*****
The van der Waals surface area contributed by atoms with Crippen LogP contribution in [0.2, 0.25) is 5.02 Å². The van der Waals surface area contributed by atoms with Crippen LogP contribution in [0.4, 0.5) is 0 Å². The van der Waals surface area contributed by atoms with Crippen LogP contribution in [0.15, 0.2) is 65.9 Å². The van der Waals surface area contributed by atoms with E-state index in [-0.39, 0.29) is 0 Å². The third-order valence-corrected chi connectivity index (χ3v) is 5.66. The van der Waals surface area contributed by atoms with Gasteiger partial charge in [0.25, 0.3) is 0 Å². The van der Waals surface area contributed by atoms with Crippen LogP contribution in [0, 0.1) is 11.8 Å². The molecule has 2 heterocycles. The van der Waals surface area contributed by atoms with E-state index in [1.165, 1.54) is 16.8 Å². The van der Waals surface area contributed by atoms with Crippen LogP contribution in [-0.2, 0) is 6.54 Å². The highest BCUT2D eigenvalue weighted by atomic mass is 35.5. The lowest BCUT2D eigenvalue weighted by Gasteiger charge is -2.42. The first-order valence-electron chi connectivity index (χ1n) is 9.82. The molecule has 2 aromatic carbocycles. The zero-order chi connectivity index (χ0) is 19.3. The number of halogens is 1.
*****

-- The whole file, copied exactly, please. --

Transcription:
The van der Waals surface area contributed by atoms with Crippen LogP contribution in [0.2, 0.25) is 5.02 Å². The van der Waals surface area contributed by atoms with Crippen LogP contribution in [0.4, 0.5) is 0 Å². The van der Waals surface area contributed by atoms with Crippen LogP contribution in [0.15, 0.2) is 65.9 Å². The van der Waals surface area contributed by atoms with E-state index in [-0.39, 0.29) is 0 Å². The third-order valence-corrected chi connectivity index (χ3v) is 5.66. The van der Waals surface area contributed by atoms with Gasteiger partial charge in [0.25, 0.3) is 0 Å². The van der Waals surface area contributed by atoms with Crippen LogP contribution in [0, 0.1) is 11.8 Å². The molecule has 2 heterocycles. The van der Waals surface area contributed by atoms with E-state index in [1.165, 1.54) is 16.8 Å². The van der Waals surface area contributed by atoms with Crippen LogP contribution in [-0.2, 0) is 6.54 Å². The highest BCUT2D eigenvalue weighted by atomic mass is 35.5. The lowest BCUT2D eigenvalue weighted by Gasteiger charge is -2.42. The first-order valence-electron chi connectivity index (χ1n) is 9.82. The molecule has 2 aromatic carbocycles. The zero-order chi connectivity index (χ0) is 19.3. The number of halogens is 1.